[ppml] Policy Proposal: End Policy for IANA IPv4 allocations to RIRs

Scott Leibrand sleibrand at internap.com
Fri Aug 17 21:39:17 EDT 2007

This seems like a reasonably fair way to exhaust the IANA free pool of 
IPv4 addresses.  I would support this proposal.


Member Services wrote:
> ARIN received the following policy proposal. In accordance with the ARIN
> Internet Resource Policy Evaluation Process, the proposal is being
> posted to the ARIN Public Policy Mailing List (PPML) and being placed on
> ARIN's website.
> The ARIN Advisory Council (AC) will review this proposal at their next
> regularly scheduled meeting. The AC may decide to:
>    1. Accept the proposal as a formal policy proposal as written. If the
> AC accepts the proposal, it will be posted as a formal policy proposal
> to PPML and it will be presented at a Public Policy Meeting.
>    2. Postpone their decision regarding the proposal until the next
> regularly scheduled AC meeting in order to work with the author. The AC
> will work with the author to clarify, combine or divide the proposal. At
> their following meeting the AC will accept or not accept the proposal.
>    3. Not accept the proposal. If the AC does not accept the proposal,
> the AC will explain their decision. If a proposal is not accepted, then
> the author may elect to use the petition process to advance their
> proposal. If the author elects not to petition or the  petition fails,
> then the proposal will be closed.
> The AC will assign shepherds in the near future. ARIN will provide the
> names of the shepherds to the community via the PPML.
> In the meantime, the AC invites everyone to comment on this proposal on
> the PPML, particularly their support or non-support and the reasoning
> behind their opinion. Such participation contributes to a thorough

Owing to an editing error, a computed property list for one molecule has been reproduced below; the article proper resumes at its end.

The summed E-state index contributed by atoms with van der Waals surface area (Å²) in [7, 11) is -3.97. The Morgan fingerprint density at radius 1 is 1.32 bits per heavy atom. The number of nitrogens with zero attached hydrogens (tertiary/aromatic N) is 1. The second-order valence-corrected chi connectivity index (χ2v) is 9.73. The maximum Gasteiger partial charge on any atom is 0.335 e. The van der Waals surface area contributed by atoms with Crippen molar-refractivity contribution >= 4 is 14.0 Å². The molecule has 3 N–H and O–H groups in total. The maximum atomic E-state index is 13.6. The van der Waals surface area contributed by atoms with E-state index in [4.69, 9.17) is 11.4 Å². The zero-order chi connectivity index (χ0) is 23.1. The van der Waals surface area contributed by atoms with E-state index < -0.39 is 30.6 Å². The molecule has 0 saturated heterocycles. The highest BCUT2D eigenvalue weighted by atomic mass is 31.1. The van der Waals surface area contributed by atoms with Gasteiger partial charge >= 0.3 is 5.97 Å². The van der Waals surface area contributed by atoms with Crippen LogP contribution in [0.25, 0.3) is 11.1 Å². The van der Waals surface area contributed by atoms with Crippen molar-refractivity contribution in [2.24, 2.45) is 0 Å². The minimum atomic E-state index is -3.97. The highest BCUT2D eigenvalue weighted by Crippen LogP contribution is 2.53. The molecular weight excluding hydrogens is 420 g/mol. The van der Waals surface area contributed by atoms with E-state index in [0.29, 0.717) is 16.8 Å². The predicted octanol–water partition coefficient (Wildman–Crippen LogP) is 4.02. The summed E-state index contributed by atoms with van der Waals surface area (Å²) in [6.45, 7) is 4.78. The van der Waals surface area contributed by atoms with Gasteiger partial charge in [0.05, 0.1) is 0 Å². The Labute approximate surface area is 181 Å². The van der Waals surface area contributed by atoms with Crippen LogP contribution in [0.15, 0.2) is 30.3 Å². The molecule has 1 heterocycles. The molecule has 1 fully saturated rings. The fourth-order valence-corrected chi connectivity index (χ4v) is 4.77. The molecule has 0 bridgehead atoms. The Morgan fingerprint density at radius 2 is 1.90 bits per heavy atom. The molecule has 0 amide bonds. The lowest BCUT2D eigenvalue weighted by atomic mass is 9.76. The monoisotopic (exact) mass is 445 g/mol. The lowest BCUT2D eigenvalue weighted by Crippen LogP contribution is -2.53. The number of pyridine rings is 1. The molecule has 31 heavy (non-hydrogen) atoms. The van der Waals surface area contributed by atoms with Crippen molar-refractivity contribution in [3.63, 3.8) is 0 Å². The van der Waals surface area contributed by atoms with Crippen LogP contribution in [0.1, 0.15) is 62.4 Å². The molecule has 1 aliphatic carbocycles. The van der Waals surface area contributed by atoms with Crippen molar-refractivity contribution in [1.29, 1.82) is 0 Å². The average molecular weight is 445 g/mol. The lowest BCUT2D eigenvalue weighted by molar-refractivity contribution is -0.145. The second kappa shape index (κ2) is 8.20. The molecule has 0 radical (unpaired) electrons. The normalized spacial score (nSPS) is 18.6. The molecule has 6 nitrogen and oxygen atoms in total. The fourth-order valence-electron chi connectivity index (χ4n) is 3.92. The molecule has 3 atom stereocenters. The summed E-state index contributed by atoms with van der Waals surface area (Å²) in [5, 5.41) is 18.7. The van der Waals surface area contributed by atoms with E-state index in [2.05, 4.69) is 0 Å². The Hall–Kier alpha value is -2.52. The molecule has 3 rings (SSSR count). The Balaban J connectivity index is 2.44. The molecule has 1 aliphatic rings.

> vetting and provides important guidance to the AC in their deliberations.
> The ARIN Internet Resource Policy Evaluation Process can be found at:
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> Regards,
> Member Services
> American Registry for Internet Numbers (ARIN)
> ## * ##
> Policy Proposal Name: End Policy for IANA IPv4 allocations to RIRs
> Author: JPNIC IPv4 countdown policy team;
>                    Akinori MAEMURA
>                    Akira NAKAGAWA
>                    Izumi OKUTANI
>                    Kosuke ITO
>                    Kuniaki KONDO
>                    Shuji NAKAMURA
>                    Susumu SATO
>                    Takashi ARANO
>                    Tomohiro FUJISAKI
>                    Tomoya YOSHIDA
>                    Toshiyuki HOSAKA
> Proposal Version: 2
> Submission Date: 2007/08/17
> Proposal type: new
> Policy term:renewable
> Policy statement:
> 1) Distribute a single /8 to each RIR at the point when new IANA free
>     pool hits 5 */8. This date is defined as "IANA Exhaustion Date".
> 2) It should be completely left up to each RIR communities to define a
>     regional policy on how to distribute the remaining RIR free pool to
>     LIRs within their respective regions after "IANA Exhaustion Date".
>     Note 1: It is fine for an RIR to continue operations with the
>             existing policy if that is the consensus decision of the
>             respective RIR community.
>     Note 2: Address recovery and re-distribution of recovered address
>             space is another important measure for considerations, but
>             should be treated as a separate policy proposal from
>             distribution of new IANA pool.
> 3) RIRs should provide an official projection on IANA Exhaustion Date
>     to the community through their website, at their Policy Meetings